Event to celebrate entomology research, faculty

Department has raised$3.5 out of $15 million goal for honeybee campaign



The WSU College of Agricultural, Human and Natural Resource Sciences will hold an event on Aug. 31 to celebrate accomplishments of faculty and research. Work on the honeybee preservation campaign will be showcased.

JAKOB THORINGTON, Evergreen reporter

The College of Agricultural, Human and Natural Resource Sciences (CAHNRS) will host a celebration of the Department of Entomology and research at 3 p.m. on Aug. 31 at Ensminger Pavilion.

Laura Lavine, chair of the Department of Entomology, said the event is an opportunity to celebrate alumni and friends of the department, entomology donors and the work that goes into the study of insects.

She said the department has recently received nearly $7 million in donations and gifts. The department has raised $3.5 million out of its $15 million goal toward its campaign to protect honeybees and other pollinators.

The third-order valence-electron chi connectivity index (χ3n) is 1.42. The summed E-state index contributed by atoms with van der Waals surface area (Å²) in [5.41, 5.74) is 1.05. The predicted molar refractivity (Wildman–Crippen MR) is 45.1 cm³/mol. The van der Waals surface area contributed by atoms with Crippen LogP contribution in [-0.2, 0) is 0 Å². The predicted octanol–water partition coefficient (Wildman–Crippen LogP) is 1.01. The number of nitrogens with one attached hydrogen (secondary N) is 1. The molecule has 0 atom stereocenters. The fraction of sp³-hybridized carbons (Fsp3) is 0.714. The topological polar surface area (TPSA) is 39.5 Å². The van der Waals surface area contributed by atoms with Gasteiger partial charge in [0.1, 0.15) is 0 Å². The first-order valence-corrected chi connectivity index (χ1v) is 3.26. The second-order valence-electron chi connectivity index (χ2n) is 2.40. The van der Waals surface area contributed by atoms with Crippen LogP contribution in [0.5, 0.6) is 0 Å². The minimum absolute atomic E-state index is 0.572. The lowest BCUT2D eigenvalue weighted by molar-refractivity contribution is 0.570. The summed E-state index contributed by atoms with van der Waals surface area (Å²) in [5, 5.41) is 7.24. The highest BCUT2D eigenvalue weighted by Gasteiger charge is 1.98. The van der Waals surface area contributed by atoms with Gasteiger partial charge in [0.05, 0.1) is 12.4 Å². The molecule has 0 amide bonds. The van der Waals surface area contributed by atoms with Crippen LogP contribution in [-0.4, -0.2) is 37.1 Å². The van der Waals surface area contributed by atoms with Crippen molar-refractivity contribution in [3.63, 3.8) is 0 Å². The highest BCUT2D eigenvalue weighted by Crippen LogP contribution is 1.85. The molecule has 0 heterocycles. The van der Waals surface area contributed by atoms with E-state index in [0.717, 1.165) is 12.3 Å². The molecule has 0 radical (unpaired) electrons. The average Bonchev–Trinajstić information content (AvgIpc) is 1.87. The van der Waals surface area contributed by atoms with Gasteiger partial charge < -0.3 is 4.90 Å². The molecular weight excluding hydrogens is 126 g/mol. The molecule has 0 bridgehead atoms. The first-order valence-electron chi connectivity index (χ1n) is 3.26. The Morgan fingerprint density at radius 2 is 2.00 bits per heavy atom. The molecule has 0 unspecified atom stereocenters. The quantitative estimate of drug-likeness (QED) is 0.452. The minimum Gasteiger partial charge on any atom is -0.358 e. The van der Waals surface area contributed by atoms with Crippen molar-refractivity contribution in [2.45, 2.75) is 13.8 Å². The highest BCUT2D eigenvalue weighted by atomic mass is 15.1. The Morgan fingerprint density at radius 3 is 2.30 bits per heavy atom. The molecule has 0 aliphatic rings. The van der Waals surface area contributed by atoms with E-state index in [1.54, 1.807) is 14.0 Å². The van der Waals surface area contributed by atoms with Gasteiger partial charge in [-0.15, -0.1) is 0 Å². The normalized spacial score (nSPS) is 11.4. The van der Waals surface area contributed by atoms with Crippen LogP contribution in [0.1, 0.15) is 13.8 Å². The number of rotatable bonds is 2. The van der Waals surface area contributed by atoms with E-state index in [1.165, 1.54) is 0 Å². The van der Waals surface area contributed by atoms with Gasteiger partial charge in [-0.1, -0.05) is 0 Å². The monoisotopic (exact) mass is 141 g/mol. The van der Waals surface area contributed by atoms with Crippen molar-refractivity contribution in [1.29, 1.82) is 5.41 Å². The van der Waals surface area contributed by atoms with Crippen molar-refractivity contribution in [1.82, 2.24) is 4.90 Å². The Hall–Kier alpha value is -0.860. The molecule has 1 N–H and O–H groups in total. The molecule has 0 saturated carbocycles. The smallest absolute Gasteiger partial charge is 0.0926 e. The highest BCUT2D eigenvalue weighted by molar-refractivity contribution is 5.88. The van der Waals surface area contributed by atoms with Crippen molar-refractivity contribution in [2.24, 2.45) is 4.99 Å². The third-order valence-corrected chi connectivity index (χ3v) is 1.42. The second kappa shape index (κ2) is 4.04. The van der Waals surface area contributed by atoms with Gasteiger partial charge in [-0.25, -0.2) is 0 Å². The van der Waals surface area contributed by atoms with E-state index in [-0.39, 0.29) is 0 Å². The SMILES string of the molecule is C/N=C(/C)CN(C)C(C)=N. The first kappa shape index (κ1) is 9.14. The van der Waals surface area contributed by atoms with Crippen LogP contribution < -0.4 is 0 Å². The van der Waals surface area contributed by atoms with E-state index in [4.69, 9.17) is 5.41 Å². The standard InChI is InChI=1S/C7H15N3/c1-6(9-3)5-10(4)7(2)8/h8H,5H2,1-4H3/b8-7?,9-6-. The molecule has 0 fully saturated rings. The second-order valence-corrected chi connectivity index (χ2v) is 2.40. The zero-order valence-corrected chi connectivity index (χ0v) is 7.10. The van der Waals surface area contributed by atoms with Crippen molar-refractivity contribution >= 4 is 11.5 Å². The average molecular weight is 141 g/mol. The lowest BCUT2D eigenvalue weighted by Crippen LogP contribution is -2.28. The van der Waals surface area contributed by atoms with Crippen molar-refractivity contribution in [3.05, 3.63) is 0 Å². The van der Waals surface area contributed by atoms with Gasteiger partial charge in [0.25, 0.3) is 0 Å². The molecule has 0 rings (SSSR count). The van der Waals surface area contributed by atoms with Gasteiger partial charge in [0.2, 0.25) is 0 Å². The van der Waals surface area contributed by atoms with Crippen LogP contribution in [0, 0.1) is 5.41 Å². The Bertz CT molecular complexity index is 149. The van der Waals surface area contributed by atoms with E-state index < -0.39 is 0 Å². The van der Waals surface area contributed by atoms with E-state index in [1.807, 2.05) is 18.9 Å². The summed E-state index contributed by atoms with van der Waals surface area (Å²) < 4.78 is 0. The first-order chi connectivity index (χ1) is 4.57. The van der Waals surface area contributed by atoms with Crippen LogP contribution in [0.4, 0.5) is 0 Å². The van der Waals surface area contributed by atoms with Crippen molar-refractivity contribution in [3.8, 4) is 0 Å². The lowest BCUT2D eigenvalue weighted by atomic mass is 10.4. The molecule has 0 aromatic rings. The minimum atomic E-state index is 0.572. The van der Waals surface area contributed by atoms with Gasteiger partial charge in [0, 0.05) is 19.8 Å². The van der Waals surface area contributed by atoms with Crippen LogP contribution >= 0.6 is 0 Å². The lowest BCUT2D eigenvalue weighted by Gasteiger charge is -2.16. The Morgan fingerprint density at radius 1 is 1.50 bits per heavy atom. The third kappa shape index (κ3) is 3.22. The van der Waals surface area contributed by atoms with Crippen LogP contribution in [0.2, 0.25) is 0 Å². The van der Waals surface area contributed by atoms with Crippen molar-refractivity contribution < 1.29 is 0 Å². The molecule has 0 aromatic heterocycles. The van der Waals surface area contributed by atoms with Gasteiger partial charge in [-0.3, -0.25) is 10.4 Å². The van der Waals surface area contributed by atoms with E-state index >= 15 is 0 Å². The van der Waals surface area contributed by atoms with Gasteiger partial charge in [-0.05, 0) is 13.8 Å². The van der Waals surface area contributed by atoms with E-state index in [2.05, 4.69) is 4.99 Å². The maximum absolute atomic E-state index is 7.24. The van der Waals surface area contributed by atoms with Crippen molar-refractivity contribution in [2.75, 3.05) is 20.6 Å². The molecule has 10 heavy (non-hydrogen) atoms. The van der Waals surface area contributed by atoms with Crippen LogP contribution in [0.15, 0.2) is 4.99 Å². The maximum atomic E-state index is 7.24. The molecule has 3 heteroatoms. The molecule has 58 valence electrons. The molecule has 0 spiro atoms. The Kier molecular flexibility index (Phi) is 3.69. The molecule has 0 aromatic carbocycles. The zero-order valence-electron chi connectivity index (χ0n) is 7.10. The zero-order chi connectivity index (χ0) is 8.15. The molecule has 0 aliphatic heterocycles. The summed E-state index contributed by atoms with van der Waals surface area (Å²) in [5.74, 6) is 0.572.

Endowments given to the college go toward the M.T. James Entomological Museum, student scholarships and honeybee research, Lavine said. There are over 17 active funds accepting endowments.

The department works toward biological control of pest management across the state, pesticide issues and education of basic life sciences using insects, according to its website.

CAHNRS Dean André-Denis Wright will host the event alongside CAHNRS Alumni and Friends.

The celebration will give students and alumni the opportunity to mingle and network, Lavine said. Honeybee observation and work showcases will be available as well as a tour of the museum.

“It’ll be great for students and faculty to see how much people care about the department,” she said. “I can’t wait to get everyone together.”

Richard Zack, professor of entomology and associate dean, said the department is growing and expanding and he hopes supporters can see it is alive and well.

Smithsonian National Museum of Natural History postdoctorate Elizabeth Murray will join the department in February as a professor and director of the museum, Lavine said. She will also attend the event.

According to Murray’s website, she reconstructs the evolutionary relationships of different groups of insects. Her current research is focused on the relationships and evolution of ants, bees and wasps.